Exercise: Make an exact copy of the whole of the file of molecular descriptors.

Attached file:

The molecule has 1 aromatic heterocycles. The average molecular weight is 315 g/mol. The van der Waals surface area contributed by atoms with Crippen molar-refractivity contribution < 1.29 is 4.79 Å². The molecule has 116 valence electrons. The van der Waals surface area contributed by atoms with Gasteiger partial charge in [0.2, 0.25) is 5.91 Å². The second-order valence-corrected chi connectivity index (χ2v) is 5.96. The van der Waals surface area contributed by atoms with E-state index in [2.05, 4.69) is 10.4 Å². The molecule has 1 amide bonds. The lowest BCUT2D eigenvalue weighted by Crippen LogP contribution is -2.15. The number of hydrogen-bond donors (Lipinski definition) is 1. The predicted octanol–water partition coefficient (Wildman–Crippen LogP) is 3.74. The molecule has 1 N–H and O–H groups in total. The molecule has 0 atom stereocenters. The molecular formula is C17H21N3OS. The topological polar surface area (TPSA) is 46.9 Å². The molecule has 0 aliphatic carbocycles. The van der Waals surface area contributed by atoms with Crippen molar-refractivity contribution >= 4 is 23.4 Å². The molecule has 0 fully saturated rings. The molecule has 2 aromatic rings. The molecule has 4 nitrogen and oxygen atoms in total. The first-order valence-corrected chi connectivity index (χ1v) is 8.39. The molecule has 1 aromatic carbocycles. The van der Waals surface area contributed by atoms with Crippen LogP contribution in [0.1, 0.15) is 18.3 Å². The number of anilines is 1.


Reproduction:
The molecule has 1 aromatic heterocycles. The average molecular weight is 315 g/mol. The van der Waals surface area contributed by atoms with Crippen molar-refractivity contribution < 1.29 is 4.79 Å². The molecule has 116 valence electrons. The van der Waals surface area contributed by atoms with Gasteiger partial charge in [0.2, 0.25) is 5.91 Å². The second-order valence-corrected chi connectivity index (χ2v) is 5.96. The van der Waals surface area contributed by atoms with E-state index in [2.05, 4.69) is 10.4 Å². The molecule has 1 amide bonds. The lowest BCUT2D eigenvalue weighted by Crippen LogP contribution is -2.15. The number of hydrogen-bond donors (Lipinski definition) is 1. The predicted octanol–water partition coefficient (Wildman–Crippen LogP) is 3.74. The molecule has 1 N–H and O–H groups in total. The molecule has 0 atom stereocenters. The molecular formula is C17H21N3OS. The topological polar surface area (TPSA) is 46.9 Å². The molecule has 0 aliphatic carbocycles. The van der Waals surface area contributed by atoms with Crippen molar-refractivity contribution >= 4 is 23.4 Å². The molecule has 0 fully saturated rings. The molecule has 2 aromatic rings. The molecule has 4 nitrogen and oxygen atoms in total. The first-order valence-corrected chi connectivity index (χ1v) is 8.39. The molecule has 1 aromatic carbocycles. The van der Waals surface area contributed by atoms with Crippen LogP contribution in [0.1, 0.15) is 18.3 Å². The number of anilines is 1.